TALLAHASSEE, Fla. – Florida lawmakers have begun the once-a-decade process of redrawing their own district boundaries, as well as those of Congress.
Two million more residents got the state an additional congressional district that will likely be in Central Florida.
From 2010 to 2020, 13 Florida counties grew more than 20%, while 17 lost population.
“Districts, where feasible, will utilize existing political and geographic boundaries,” said state Rep. Tyler Siros.
Redistricting has never been easy.
Then-Republican leader Bill James said this in 1982: “The existing system has been more concerned with protecting incumbents than in protecting the rights of the citizens of Florida.”
Even former Gov. Bob Graham likened it to operate on oneself.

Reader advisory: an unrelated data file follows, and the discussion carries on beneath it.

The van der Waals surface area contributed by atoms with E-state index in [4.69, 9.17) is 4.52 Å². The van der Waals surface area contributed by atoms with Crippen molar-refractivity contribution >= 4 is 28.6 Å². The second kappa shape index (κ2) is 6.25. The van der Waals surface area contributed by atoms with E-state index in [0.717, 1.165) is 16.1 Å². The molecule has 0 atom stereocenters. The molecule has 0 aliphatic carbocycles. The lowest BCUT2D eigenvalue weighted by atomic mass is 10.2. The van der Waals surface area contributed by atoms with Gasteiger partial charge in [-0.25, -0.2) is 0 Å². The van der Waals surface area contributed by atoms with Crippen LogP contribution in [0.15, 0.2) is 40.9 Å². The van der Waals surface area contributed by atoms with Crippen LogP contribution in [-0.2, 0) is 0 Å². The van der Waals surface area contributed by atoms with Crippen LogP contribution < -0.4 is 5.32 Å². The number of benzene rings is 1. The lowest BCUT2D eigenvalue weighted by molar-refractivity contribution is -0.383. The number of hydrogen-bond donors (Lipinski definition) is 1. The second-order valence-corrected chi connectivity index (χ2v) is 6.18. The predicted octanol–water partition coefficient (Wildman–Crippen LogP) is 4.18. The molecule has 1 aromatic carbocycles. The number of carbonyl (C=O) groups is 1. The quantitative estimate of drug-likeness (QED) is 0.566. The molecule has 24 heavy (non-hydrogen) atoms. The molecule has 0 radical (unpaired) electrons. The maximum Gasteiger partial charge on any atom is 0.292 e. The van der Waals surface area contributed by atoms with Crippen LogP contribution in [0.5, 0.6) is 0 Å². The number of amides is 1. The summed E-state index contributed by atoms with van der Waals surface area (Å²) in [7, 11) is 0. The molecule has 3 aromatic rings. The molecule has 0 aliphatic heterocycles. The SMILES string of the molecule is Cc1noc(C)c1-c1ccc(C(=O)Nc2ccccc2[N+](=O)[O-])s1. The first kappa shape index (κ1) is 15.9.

“Reapportionment is a lot like doing open-heart surgery on yourself. It’s a very difficult political job for the Legislature,” said Graham in 1982.
Back then, maps were drawn by hand.
Now, residents have access to the same map-making tools as lawmakers.
Sixty-three percent of those who voted in 2010 approved the Fair District Amendments providing guidance on how redistricting must be carried out.
After the last map drawing session, lawmakers admitted they drew maps favoring incumbents.
That’s prohibited by the fair districts amendment.
But lawmakers said they now have case law telling them what they can and can’t do.
“So, we have a better understanding today than the legislature did ten years ago about how we implement these standards,” said Siros.
Jonathan Webber of Florida Conservation Voters is taking lawmakers at their word.
“The Constitution is extremely clear on what the requirements are of the Legislature during this process, and, I am looking forward to them following that. They promised that. They said that,” said Webber.
The Fair Districts Amendments also require the map drawing to get done by the end of the 60-day session, which starts in mid-March of 2022.